Evo: Is there anything you’d like to add about the shift to a remote operational infrastructure and what it takes to make these tools more broadly accessible and securely accessible to staff?
HMR: There are two parts to shifting to a remote world. One is to ensure that your technology is up to date and secure. We’ve all heard about the Zoom bombing and risks of external people accessing technology. That’s something we’re very cautious about. We don’t want students to feel that their information is not secure, so we’ve been doing our best to ensure we use encrypted lines. We follow all the IT safety protocols around using VPN, and we’re confident that we’ve been able to accomplish that.
The second part has to do with organizational culture. It’s important to support people working at home–particularly during a pandemic but also at any time. We’re ensuring that staff have opportunities to chat, hang out, but also to do collaborative work as a group because that’s such an important part of the work they do and so they never feel isolated. Initially our staff got together in the morning and again in the evening to let each other know how their day went before signing off. They now connect as a work team only once a day. I didn’t intend to continue writing daily emails to all faculty and staff, but I’ve received an incredible amount of feedback about it. Whether it’s a fun link or comic that I included or it’s just updating people of what’s going on in the university and what we’re working on, connecting with others has been critical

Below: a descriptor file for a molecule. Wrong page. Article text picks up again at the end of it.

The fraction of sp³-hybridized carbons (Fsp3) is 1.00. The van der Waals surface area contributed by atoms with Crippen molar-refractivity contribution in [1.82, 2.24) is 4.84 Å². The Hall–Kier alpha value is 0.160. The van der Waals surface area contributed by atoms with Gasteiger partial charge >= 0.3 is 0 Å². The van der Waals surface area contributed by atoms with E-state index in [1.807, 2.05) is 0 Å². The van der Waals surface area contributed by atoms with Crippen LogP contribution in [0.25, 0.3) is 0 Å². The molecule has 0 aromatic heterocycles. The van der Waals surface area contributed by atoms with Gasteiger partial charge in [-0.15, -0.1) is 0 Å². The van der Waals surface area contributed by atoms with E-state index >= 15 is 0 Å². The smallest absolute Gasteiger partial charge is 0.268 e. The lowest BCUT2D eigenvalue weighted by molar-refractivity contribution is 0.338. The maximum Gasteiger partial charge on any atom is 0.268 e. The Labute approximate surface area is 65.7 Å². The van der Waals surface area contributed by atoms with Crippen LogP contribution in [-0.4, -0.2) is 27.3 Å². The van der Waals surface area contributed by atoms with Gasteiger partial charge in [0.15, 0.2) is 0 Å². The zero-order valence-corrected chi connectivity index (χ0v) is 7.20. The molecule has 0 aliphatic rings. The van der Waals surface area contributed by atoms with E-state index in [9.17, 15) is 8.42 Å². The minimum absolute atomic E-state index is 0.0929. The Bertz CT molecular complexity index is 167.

We’ve been able to transition from completing the winter term online, which was very sudden, to planning and getting prepared to offer our spring and summer terms entirely online. Even for courses we thought would be challenging to offer online because of practical components, our instructors have found alternatives that meet the required learning objectives.
Evo: From a customer’s perspective, how has the shift to a remote operational infrastructure going to support your capacity to meet the needs and expectations of your learners?
HMR: We’ve instilled in our instructors the importance of continuing to work within their teaching philosophy and provide a good environment to students. We tried to show through connecting remotely with our instructors and staff that “being human” through maintaining personal connections is really important. We’ve received a lot of positive comments from students who appreciate that they didn’t lose any progress in their academic year, that we continued to use grades rather than pass/fail. We felt we had collected enough assignments from students to be able to complete the year as normally as we could.
There are a number of international students whose worlds were shaken up because they couldn’t return home. Or if they do, they’re going to be in quarantine for a period of time and may not be able to get back to Canada. We’ve had to work with these vulnerable students and address their concerns, but to ensure that language learners felt that they were getting a valuable learning experience for.
This interview was edited for length and clarity.
Editor’s note: This interview was recorded on April 8, 2020.
How Offering Self-Service Tools Can Take Non-Credit Divisions From Good to Great